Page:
Juventus Close In On Sixth Consecutive Serie A Title

By Michael Ottolenghi

It’s all looking quite good for Juventus and their fans. 

It has been clear for months now that they would in all likelihood secure a record-breaking sixth consecutive Serie A title this May. But thanks to Roma’s 3-1 loss in the derby with Lazio, the bianconeri are now in the enviable position of clinching the title either just after this Saturday’s derby della mole against Torino or the following week against Roma.  The Champions League semi-final against Monaco will be the main talking point over the next two weeks, but for Juve fans it is hard to imagine a better feeling than securing the title against one of their bitterest rivals.

And that starts with this Saturday’s home derby against Torino. The timing of the games mean that even if Juve win they will have to wait for Roma to play Milan on Sunday in order to secure the title.  And on current form it is hard to see Torino troubling Juve too much. Juve’s 2-2 draw against Atalanta last weekend was only the second occasion they have dropped points in Serie A since January, and they have recorded an impressive 33 consecutive home wins in Serie A. Champions League hangover or not, combined with Juve’s squad depth those are intimidating numbers for Torino.

And Torino could do with a win in the derby to lift an otherwise anonymous season. The promise of increased success under manager Sinisa Mihaijlovic and the arrivals of big name signings such as Joe Hart last summer have been largely frustrated by inconsistencies and defensive frailties (they have the fifth worst defense in the league).

The granata are firmly ensconced in mid-table mediocrity, with few prospects of climbing above their current ninth place. For their fans a derby win would make the season a success, although Mihajlovic will no doubt be focusing on ensuring Andrea Bellotti wins the title of top goalscorer (he is currently tied with Roma’s Edin Dzeko with 25 goals) and figuring out which players (beyond Bellotti) he wants to fight to retain in the summer in order to mount a more serious challenge for European qualification next season.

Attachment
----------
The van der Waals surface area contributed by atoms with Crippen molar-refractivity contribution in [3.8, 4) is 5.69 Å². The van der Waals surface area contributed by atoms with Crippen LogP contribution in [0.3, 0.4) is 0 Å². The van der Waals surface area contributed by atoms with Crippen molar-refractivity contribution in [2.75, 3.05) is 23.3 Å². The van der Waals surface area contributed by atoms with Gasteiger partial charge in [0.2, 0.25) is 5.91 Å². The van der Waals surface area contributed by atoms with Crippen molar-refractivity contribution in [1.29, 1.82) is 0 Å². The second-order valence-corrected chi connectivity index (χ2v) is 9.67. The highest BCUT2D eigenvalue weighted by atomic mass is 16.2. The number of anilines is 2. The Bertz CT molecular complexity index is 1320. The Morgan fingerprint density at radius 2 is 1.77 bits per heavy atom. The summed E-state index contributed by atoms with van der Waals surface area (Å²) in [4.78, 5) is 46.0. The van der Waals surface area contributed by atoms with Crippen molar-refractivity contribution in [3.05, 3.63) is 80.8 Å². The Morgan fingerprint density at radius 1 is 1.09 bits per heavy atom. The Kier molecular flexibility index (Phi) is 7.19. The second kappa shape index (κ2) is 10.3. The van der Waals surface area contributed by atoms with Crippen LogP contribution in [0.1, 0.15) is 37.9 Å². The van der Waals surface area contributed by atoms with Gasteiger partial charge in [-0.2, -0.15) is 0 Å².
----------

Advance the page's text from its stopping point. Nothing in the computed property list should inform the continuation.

And so to the round’s other big game – Sunday’s clash between Milan and Roma on Sunday at San Siro. Both teams go into this game with a point to prove and a season to save.  Milan have collected just 1 point from their past 2 games against relegation threatened Empoli and Crotone, and their qualification for the Europa League next season is at risk.

They remain in the qualifying sixth place (largely due to Inter’s even worse collapse), but they need more points to ensure the new Chinese owners do not summarily dispatch manager Vincenzo Montella this summer.

The arrival of Roma would not normally be good news for Milan, but the Romans are mired in their own post-derby debacle. That defeat and the draw against Atalanta a couple of weeks ago now leaves them just one point ahead of Napoli in second place, which means automatic qualification for the Champions League next season. With Juve coming to town following this trip to Milan, Luciano Spalletti needs a statement win to ensure his second spell at Roma doesn’t end with a late season collapse.

Which brings us to the two big refereeing controversies in Serie A, one significantly more important than the other, but both showcasing key problems that the Italian game has not managed to resolve. The lesser issue was the granting of a penalty to Roma in the derby following one of the most blatant dives you will ever see on a football pitch by Kevin Strootman. The other involved an ugly incident of racism during Pescara’s 1-0 loss to Cagliari in Sardinia. Former Ghana international Sulley Muntari, who now plays for Pescara, was racially abused by an element of the home crowd, and towards the end of the game he protested loudly with the referee. Instead of adhering to Serie A’s newish protocol of considering suspending the game, the referee booked Muntari, who left the pitch in protest and was then sent off. The football authorities have since suspended Muntari for one game – proving yet again that racism is not taken seriously in Italian football.